Walking Away Analysis by Cecil Day Lewis

This is an analysis of the poem Walking Away by Cecil Day-Lewis.

Walking Away describes the sadness of a child leaving his parents. This is actually part of growing up, something that is inevitable for every child, like me.

This poem, however, focuses more on the sadness of the father. When reading it, I can put myself in the shoes of my parents, and understand the sadness that I have not experienced myself.

Language –

Usage of enjambment
  • Evokes a sense of lack of control in persona.
  • This allows the sentences to be stretched longer to fit in more descriptions as well.

Rhyme scheme A,B,A,C,A

  • The rhyming goes like this: start, middle, end. This allows the rhyming to balance out through the poem.

  • It evokes a sense of nostalgia in the reader, making the reader look back when they first left their child at school.


  1. “walking away” is repeated twice in the poem.

  • The first “walking away” is a physical movement, the parent leaving the child for the first time.
  • The second “walking away” is a mental/emotional one.
  • “walking away” is thus both literal and metaphorical.


“like a satellite, wrenched from orbit”

  • The child is compared to a “satellite”, “wrenched from orbit”, meaning the child has been forcefully taken from his parent

“a half-fledged thing set free”

  • The child is compared to the “half-fledged thing”, a young bird, leaving its parents, just as the child is leaving his father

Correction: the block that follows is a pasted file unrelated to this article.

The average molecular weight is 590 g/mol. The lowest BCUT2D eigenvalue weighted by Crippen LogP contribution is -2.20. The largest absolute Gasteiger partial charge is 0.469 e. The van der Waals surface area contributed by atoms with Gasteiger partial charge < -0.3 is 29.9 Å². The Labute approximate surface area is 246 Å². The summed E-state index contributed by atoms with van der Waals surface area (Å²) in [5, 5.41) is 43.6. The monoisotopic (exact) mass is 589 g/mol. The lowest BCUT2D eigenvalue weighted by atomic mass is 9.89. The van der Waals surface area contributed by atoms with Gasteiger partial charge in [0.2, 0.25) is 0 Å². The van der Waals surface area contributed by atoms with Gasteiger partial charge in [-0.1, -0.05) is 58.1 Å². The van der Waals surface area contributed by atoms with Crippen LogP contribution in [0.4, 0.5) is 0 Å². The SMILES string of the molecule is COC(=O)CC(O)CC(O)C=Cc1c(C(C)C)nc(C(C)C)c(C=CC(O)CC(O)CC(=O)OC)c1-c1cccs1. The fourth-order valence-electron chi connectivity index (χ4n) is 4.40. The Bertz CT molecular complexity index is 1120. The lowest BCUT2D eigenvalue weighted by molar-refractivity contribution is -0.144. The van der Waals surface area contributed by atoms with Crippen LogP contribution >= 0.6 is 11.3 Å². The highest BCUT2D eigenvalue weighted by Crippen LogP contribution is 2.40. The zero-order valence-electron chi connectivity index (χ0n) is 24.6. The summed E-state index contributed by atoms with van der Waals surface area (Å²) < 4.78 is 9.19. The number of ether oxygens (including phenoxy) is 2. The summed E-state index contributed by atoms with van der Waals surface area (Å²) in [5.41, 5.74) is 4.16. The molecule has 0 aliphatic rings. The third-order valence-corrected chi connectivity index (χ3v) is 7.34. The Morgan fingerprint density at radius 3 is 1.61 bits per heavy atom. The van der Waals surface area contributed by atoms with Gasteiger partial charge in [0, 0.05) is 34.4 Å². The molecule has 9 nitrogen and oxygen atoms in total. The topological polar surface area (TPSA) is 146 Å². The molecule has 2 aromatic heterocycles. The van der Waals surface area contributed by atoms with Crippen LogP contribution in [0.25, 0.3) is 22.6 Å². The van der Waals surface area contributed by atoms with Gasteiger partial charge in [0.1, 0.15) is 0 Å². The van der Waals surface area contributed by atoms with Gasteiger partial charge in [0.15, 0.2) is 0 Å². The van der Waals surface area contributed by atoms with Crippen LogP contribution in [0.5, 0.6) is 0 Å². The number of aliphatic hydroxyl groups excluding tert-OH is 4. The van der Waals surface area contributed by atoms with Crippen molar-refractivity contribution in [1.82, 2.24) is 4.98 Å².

“Like a winged seed loosened from its parent stem”

  • The child is compared to a “winged seed”, which is slowly drifting away as it loosens from its parent stem (the child leaves the father)

NOTE: As the poem goes on, the usage of metaphor/simile to describe the child leaving the father slowly becomes less strong. “wrenched” à “set free” (fly away) à “loosened”

  • Notice that the word used at the start, “wrenched”, is more forceful than the one used towards the end, “loosened”
  • This shows that the father’s emotions slowly calm down after a while.

“the scorching ordeals which fires one’s irresolute clay”

  • Ordeals faced in life is compared to a kiln, while the child’s mind is compared to clay, which is normally soft and mouldable when unfired, but solid after firing in a kiln.

Usage of onomatopoeia

  • “gnaws at my mind still” This enhances descriptions because the reader can almost “hear” the sound of it gnawing.

Imagery –


  • With the various metaphors, there are a few images seen that can be compared to a child leaving his parent.


  • The flashback eighteen years back creates an image of nostalgia (as if looking at a sepia/black and white photograph).
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